There’s always been a restriction on the plain, old locomotion of Black men, and that is a 400 year old mentality, Dr. Winbush noted. He denounced society’s historical line that if Black males and females fight back against injustices, they are wrong. “Black men and boys when attacked do have a right to fight back,” he said, encouraging the audience to broaden their understanding of the criminal justice system, racial profiling, and their legal rights.
“Injustice anywhere is injustice everywhere and if we allow one group to be subject to injustice, it applies to all,” Ortega said. He advocates a restructuring of police culture. “The only way we’re going to do it is if all of us fight together and challenge it together,” he continued.
Student Minister Charles Muhammad of Muhammad Mosque No. 32 thought the program was much needed. “It was very inspiring to see Sybrina Fulton at the event and that actually capped the event with her spirit and her strength. Even though she’s mourning the death of her son, she’s inspiring people and letting them know it could happen to any one of us, especially youth,” he stated.
August 22, 2013
LAWT News Service
President Barack Obama has participated in a special program along with Secretary of Defense Chuck Hagel, Rep. Charles Rangel (D-NY) and other senior government officials that honored Korean War Veterans and commemorated the 60th Anniversary of the Signing of the Armistice that ended three years of fighting on the Korean Peninsula following North Korea’s invasion of the Republic of Korea in June 1950. President Obama provided keynote remarks at the event, held at the Korean War Veterans Memorial in Washington, D.C.
“The Republic of Korea today has one of the world’s strongest economies and is a staunch U.S. ally due to those service members who made the ultimate sacrifice and the service and sacrifice made by our Korean War Veterans,” said Colonel David J. Clark, Director of the Department of Defense (DoD) 60th Anniversary of the Korean War Commemoration Committee. “What people need to understand is that the Korean War was a ‘Forgotten Victory’ and marked the end of Communist aggression in Northeast Asia.”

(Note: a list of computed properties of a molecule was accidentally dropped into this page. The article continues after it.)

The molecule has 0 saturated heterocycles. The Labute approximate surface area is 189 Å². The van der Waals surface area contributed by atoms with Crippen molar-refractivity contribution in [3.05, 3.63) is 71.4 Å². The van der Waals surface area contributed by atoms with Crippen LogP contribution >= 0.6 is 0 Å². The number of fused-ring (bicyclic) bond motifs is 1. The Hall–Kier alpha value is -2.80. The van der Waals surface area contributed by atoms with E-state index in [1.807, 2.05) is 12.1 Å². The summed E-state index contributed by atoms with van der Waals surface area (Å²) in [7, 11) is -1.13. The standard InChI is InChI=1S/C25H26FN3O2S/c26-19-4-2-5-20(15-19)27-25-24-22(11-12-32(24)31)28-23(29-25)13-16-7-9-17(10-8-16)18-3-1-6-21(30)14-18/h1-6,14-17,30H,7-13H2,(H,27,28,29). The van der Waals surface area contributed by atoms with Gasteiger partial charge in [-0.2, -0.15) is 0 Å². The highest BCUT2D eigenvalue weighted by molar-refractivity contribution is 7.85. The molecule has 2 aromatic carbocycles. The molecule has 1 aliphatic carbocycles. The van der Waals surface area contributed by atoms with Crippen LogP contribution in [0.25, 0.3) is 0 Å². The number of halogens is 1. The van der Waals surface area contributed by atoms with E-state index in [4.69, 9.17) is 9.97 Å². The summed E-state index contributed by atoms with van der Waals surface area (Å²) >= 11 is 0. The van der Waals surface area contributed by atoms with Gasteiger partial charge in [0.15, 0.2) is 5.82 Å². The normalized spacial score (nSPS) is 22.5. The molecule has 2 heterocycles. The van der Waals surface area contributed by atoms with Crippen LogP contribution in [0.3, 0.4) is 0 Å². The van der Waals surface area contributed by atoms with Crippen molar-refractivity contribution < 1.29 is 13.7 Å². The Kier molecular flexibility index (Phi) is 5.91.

Of particular significance to the African American community is the fact that the Korean War was the first war in which America fought with a military force that was officially integrated, as authorized by the President of the United States. President Harry Truman signed an Executive Order that ended segregation in the U.S. Armed Forces in 1948; it took effect in 1950 while the Korean War was raging. That meant African American and white soldiers fought Communist forces, side-by-side, in horrible conditions and on challenging terrain.
Of the 600,000 African Americans who served in the Armed Forces during the Korean War, it’s estimated that more than 5,000 died in combat. During his remarks on July 27, President Obama made special note of these facts. He also alluded to the fact that the first government entity to be officially integrated was the U.S. Military and that the results of that action benefited the nation tremendously, once the Korean War had concluded.
The program on July 27th paid tribute to all Korean War Veterans and commemorated the signing of the Armistice. In addition, United Nations Allies that provided combat troops, medical teams, and other support were also recognized.
Also in attendance were veterans and survivors from the first victorious battle during that war, won in July 1950 by the 24th Infantry Regiment, the nation’s oldest African American combat unit. In addition, members of the 231st Transportation Truck Battalion, another African American unit, attended the ceremonies. The 231st was the only Maryland National Guard unit ordered to active duty to support the Korean War.
The Department of Defense 60th Anniversary of the Korean War Commemoration Committee, authorized in the 2011 Defense Authorization Bill, is dedicated to thanking and honoring all the Veterans of the Korean War, their families and especially those who lost loved ones in that war. Through 2013, the Committee will honor the service and sacrifice of Korean War Veterans, commemorate the key events of the war, and educate Americans of all ages about the historical significance of the Korean War.
For more information, visit our website at www.koreanwar60.com Keep connected with the Department of Defense 60th Anniversary of the Korean War Commemoration Committee via Facebook and Twitter, through videos at YouTube or with photos on Flickr.
August 22, 2013
By Charlene Muhammad
LAWT Contributing Writer